Stolen from /mit/ghudson/info/athena

Many Athena services use a security system called Kerberos. Kerberos can be thought of as a service for negotiating shared secrets between unfamiliar parties.

A central server called a KDC (Key Distribution Center) has a pre-shared secret with each user and with each service. The secrets shared with users are conventionally called "passwords"; the secrets shared with services are conventionally called "keytabs" (or "srvtabs", in older jargon). Together, users and services are called "principals".

When one principal requests to negotiate a shared key with another principal, the KDC makes up a random new key (called a "session key"), encrypts it once in each principal's key (along with a bunch of other information), and sends both pieces of ciphertext back to the first principal, which will in turn send the appropriate part to the second principal when it is ready to talk. Since both principals can get at the session key by decrypting their bit of ciphertext, they now have a shared secret which they can use to communicate securely. Kerberos clients record these bits of information in "credential caches" (or "ticket files" in older jargon; neither term is particularly correct since the file is not strictly a cache and stores more than just tickets).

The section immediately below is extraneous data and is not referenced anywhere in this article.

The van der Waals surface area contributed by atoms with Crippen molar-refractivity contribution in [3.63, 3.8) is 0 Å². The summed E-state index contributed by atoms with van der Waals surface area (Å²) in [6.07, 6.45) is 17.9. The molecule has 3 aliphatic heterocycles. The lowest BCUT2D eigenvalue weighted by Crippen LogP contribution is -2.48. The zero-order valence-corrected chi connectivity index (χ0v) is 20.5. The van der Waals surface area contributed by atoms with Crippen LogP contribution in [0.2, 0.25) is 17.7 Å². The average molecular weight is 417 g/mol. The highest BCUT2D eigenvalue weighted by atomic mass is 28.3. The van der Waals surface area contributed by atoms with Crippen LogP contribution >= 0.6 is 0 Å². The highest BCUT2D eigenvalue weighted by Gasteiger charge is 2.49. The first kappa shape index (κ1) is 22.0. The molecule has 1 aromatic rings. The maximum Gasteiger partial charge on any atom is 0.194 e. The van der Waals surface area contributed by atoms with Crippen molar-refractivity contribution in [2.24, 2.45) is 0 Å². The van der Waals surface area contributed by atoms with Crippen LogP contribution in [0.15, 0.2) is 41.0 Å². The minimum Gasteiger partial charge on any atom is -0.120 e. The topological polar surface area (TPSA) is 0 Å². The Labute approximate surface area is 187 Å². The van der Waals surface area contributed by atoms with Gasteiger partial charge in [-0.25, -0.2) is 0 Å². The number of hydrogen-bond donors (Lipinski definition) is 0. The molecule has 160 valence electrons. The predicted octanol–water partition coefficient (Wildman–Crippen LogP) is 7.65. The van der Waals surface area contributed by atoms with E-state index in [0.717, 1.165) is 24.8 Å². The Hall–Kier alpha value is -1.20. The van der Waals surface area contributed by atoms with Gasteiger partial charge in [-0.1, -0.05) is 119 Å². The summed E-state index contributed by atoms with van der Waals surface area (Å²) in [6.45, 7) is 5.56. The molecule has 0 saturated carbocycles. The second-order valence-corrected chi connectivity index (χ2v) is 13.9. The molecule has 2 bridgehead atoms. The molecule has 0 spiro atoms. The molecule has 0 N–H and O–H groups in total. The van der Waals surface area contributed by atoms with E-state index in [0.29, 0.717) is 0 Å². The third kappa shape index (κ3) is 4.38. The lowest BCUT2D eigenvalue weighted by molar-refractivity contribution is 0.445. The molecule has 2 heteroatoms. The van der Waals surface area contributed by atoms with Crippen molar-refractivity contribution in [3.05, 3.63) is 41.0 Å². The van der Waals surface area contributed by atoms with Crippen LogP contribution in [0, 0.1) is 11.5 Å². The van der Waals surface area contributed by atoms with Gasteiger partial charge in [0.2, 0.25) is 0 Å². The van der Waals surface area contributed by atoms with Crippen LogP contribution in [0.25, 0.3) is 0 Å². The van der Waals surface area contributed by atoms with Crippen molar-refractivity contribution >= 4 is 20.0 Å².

There are two versions of the Kerberos protocol in use on Athena, 4 and 5. The Kerberos 5 protocol supports more features and different types of cryptographic algorithms, but is also a great deal more complicated.

See for more complete and precise information about Kerberos. Athena services which use Kerberos include AFS, discuss, zephyr, olc, moira, and remote login and FTP (when both parties support it).